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Loch Lomond Fan Reviews - Ticketmaster
Review 1 for Loch Lomond
King Tuts Wah Wah Hut @
- Glasgow @
- Thu 28 Feb 2013 @
Warning: I do not claim to have any expertise in music whatsoever. I just like going to concerts and haven't been to an actual rock concert for a few months now. My apologies if the following review is lacking any depth.
First, King Tut's seems like a perfect venue for this type of concert, especially as this was one of those "standing with your arms folded" ones. The platform at the back was closed off, but with cca 100 people attending and no dancing, it was not much of an issue.
Quick note: if your taste in beer is anything like mine, I wouldn't recommend King Tut's home brew - at least not in February, as it is more of a 'summertime lager'. But then again, I'm not a big fan of lagers in general. Also, is it just me )once again:), or is King Tut's kind of lacking when it comes to drinks on offer?
The evening was kicked-off by a band called Ordinaryson (Newcastle or Berwick, if I got it right), followed by the Cherry Grove (a group of people from the Royal Conservatoire of Scotland) - much more to my liking (violin, harp!, acordeon, guitar and keyboards), with a touch of ceilidh/celtic music. Overall, I enjoyed both fore-runners despite the fact I have listened to their stuff for the first time only about 2 hours before heading out. I'd especially recommend seeing the Cherry Grove - and I guess there might quite a few opportunities to do so.
Now, Loch Lomond ... magical. Starting with Elephants and Little Girls, it was fun watchign some people staring in disbelief at Ritchie (singer and main writer) singing unnaturally high. The song list was a nice mixture of old (Little Me Will Start a Storm etc.) and new stuff (recently released Dresses). As most people have not had a chance to get their hands (and ears) on the latter one, it was a real pleasure to hear something completely new.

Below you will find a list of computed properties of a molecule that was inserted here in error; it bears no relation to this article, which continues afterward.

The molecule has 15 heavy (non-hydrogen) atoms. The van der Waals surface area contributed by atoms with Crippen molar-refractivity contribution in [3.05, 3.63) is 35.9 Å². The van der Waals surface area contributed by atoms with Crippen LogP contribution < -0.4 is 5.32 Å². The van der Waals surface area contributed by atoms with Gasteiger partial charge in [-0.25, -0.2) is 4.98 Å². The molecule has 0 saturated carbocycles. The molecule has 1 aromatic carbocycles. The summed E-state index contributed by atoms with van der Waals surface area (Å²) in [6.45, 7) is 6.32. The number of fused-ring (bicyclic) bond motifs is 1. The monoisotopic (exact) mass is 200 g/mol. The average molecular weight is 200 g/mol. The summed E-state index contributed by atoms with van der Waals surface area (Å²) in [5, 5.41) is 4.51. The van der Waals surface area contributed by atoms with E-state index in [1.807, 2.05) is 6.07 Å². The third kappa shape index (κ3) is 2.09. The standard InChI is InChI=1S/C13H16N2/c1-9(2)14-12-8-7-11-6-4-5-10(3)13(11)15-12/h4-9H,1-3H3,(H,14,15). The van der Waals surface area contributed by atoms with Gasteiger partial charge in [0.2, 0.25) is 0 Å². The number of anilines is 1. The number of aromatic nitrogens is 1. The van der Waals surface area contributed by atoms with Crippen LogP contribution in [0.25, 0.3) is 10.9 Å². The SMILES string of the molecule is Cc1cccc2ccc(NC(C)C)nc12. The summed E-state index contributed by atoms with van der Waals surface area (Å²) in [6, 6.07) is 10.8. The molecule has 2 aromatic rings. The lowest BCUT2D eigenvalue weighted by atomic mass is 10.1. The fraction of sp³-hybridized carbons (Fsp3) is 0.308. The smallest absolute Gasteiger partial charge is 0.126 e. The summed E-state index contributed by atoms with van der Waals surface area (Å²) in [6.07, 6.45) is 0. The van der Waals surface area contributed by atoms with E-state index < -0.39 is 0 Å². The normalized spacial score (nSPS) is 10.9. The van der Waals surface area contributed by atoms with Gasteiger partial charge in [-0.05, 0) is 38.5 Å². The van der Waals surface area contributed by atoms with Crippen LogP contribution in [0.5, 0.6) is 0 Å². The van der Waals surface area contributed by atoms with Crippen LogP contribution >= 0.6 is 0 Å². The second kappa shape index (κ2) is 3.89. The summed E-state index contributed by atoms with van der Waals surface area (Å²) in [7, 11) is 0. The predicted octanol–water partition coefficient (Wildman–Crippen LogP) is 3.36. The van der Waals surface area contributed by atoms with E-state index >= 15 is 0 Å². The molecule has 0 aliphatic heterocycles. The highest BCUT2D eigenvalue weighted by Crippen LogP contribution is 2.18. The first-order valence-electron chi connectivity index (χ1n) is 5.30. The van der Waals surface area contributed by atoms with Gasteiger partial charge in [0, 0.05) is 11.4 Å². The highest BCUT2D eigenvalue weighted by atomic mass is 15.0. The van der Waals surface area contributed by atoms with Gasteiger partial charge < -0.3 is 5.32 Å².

For those worried about bands sounding just the same on stage as on album - this is definitely not such a case. A good part of the magic was to see the actual playing, interaction between people on stage (with some swapping of places and instruments going on). Extra effects (birds singing etc.) were played from Ritchie-operated iPad (or a similar tabletish device that are making live performances easier).
Not very surprisingly (especially for Scotland), the final song was Wax and Wire - at which point there was some gentle dancing in the front row.
But the most haunting part must have been the encore: a ladies-only piece followed by a folk(ish) ballad with Loch Lomond walking out the venue through the audience.
To sum up: if you actually enjoy good music with a flavour of magic and peace, you should have been there:)
PS: It would be great if the staff could get rid of drunk people inthe venue - but overall, I am very happy with King Tut's - and if I am missing my favourite beers, it's entirely my fault.
PPS: I actually took my brother who does not listen to anything that is not "black and from Bronx" (his very own words - honestly, his playlist is wider than that) and he liked it - woohoo!